The latest studies all show conclusively that immediate skin-to-skin contact is what we are physiologically designed for rather than taking the baby away even briefly and presenting it back to mother as a wrapped bundle. The mother and baby should continue to be considered one biologic unit. They share bacteria, hormones, body fluids, antibodies, fats and proteins. A neonate has no ability to self-regulate. He does this through his mother. Hearing the mother's heart beat and feeling the rise and fall of her breath regulates his heart rate and respiration. It keeps the levels of adrenalin and cortisol at their appropriate levels; enough to cause the baby to be hyper alert without causing him physical stress. Science has proven babies should not be taken away or wrapped in blankets. This is part of the WHO Baby Friendly Initiative. Their goal is to have all babies go immediately onto their mother’s abdomen or chest unless they need life saving measures. Normal suctioning doesn't count as life-saving. If needed this can be accomplished quite easily on the mother while baby remains skin-to-skin. They are to stay this way undisturbed for the first 2 hours of life so that all of the above sharing and regulation can occur. If you haven't watched a video on delivery self-attachment yet you will be amazed! We are much more like other mammals than we have given our babies credit. When un-medicated, undisturbed, and left skin-to-skin with mom they move themselves into position and find the nipple, latch on, and begin feeding. I just attended a conference where I was blown away by the latest info about epigenetics and breastfeeding. Breastmilk contains, histones, lepten, and microRNA, which all pass to the baby. They attach into their genes and change how the genes are expressed. This is an important further step in passing on genetic information from one generation to the next.  

The third stage is more easily accomplished if baby stays with mom. This triggers further oxytocin release, especially if the baby latches and begins to nurse, which stimulates the placenta to fully separate and then keeps blood flow to the amount which brings mom back to homeostasis. She loses the extra blood she created to maintain the pregnancy which she no longer needs. There is no need for "a little bit of pitocin" as you have taught unless the mom actually IS bleeding too much. Again our physiology is miraculously designed to take care of most contingencies. Only when it is not able to do its job successfully should we vary from this amazing design which you clearly have so much respect for.

Finally I want you to imagine what would physiologically occur if the mother and neonate were all alone immediately after birth. What would the mother do? Would she immediately clamp and cut the umbilical cord as you have stated the is done in our hospitals? Highly unlikely. Therefore what is supposed to occur? As you detailed so well, the baby's circulation and respiration have major changes that need to happen. These will generally take place quite peacefully without any gasping or stress to the baby. There is significant pressure around the baby's chest when it is squeezing through the vagina. When the baby is born there is therefore a significant drop in pressure which causes air to try to rush into the lungs. Also there are nerves in the skin of the neonates face which, when exposed to air for the first time, trigger him to breath in. This is why babies can be born under water and not drown. They do not attempt to breathe until their face is lifted out of the water. Further as long as the cord and placenta are intact and still pulsing the neonate continues to receive oxygenated blood from the mother through the placenta. The cord is covered with a substance called Warton's Jelly. When the air hits the cord it dries this out and triggers the cord to slowly stop pulsing. Meanwhile inside the baby his body is working to close the foramen ovale and reroute the blood. Most cords will pulse for 5 to 10 minutes after birth and placentas stay adhered to the wall for anywhere from 15 to 30 minutes. This gives the baby buffer time. I don't believe in this scenario there is a fall in blood PH, but I could be wrong. This also gives the mother/baby system time to bring their blood exchange into homeostasis with the neonate receiving exactly the right amount of blood. If you clamp the cord too soon you will leave 1/3 of the fetal blood in the placenta. This blood is needed by the neonate for many reasons. They are discussed in one of the links below.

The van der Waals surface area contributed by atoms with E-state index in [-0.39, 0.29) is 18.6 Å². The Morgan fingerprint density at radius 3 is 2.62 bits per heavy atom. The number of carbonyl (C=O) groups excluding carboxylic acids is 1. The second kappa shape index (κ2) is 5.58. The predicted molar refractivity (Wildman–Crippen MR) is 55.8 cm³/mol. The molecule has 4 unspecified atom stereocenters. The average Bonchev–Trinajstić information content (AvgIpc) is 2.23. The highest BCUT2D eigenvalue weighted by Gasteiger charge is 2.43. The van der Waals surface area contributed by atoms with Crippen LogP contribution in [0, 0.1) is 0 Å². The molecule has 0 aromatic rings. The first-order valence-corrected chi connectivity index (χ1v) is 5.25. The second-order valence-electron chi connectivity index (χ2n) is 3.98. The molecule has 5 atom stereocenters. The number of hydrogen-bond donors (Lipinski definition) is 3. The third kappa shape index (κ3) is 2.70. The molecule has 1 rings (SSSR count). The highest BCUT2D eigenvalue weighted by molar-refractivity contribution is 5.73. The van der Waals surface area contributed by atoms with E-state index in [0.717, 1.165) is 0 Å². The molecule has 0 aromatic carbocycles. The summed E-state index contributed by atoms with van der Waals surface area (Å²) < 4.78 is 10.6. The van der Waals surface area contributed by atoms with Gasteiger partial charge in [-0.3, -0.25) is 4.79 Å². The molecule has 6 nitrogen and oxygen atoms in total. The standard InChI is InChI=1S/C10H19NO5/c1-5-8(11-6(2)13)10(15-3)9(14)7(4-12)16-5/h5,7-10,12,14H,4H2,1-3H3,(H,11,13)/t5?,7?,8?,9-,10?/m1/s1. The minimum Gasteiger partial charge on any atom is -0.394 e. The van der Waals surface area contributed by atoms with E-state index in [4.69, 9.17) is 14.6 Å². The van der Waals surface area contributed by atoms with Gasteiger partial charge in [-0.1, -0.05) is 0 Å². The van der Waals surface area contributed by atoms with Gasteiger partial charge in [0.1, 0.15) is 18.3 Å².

Thank you for listening and thank you for expanding and deepening my knowledge of the human body. I'm very glad I took this class. If you wish to ask me further questions about labor, birth or breastfeeding please email me at jenniferstoverdoula@gmail.com.

A standing unassisted birth video: https://www.youtube.com/watch?v=zFMHB4RqpjI  

An MRI study of Pelvimetry in 3 positions:

Further explanation about up right positions: http://www.givingbirthnaturally.com/birth-positions.html

Discussion of labor hormones and how catecholamines disrupt the natural hormonal cascade:http://www.ncbi.nlm.nih.gov/pmc/articles/PMC1595201/  

Delayed cord clamping: http://www.scienceandsensibility.org/?p=5730

The requirements for a hospital to become Baby Friendly certified:http://www.babyfriendlyusa.org/about-us/baby-friendly-hospital-initiative/the-ten-steps

Importance of skin-to-skin contact: http://www.medscape.com/viewarticle/806325

Breast Crawl video: https://www.youtube.com/watch?v=zrwfIcPB1u4   

I hope dear reader you found this information helpful to you. Please feel free to share it with others. You can link to this blog or share it via Facebook. Even copy and paste it into an email or on your own web site. Please remember to attribute it to me.

1 comment:

  1. This is definitely what I need to read about before birth. I can psych myself up plenty, but knowing what is happening when it is happening and why will be the biggest help. Keep these posts and links coming!

    <3 Megan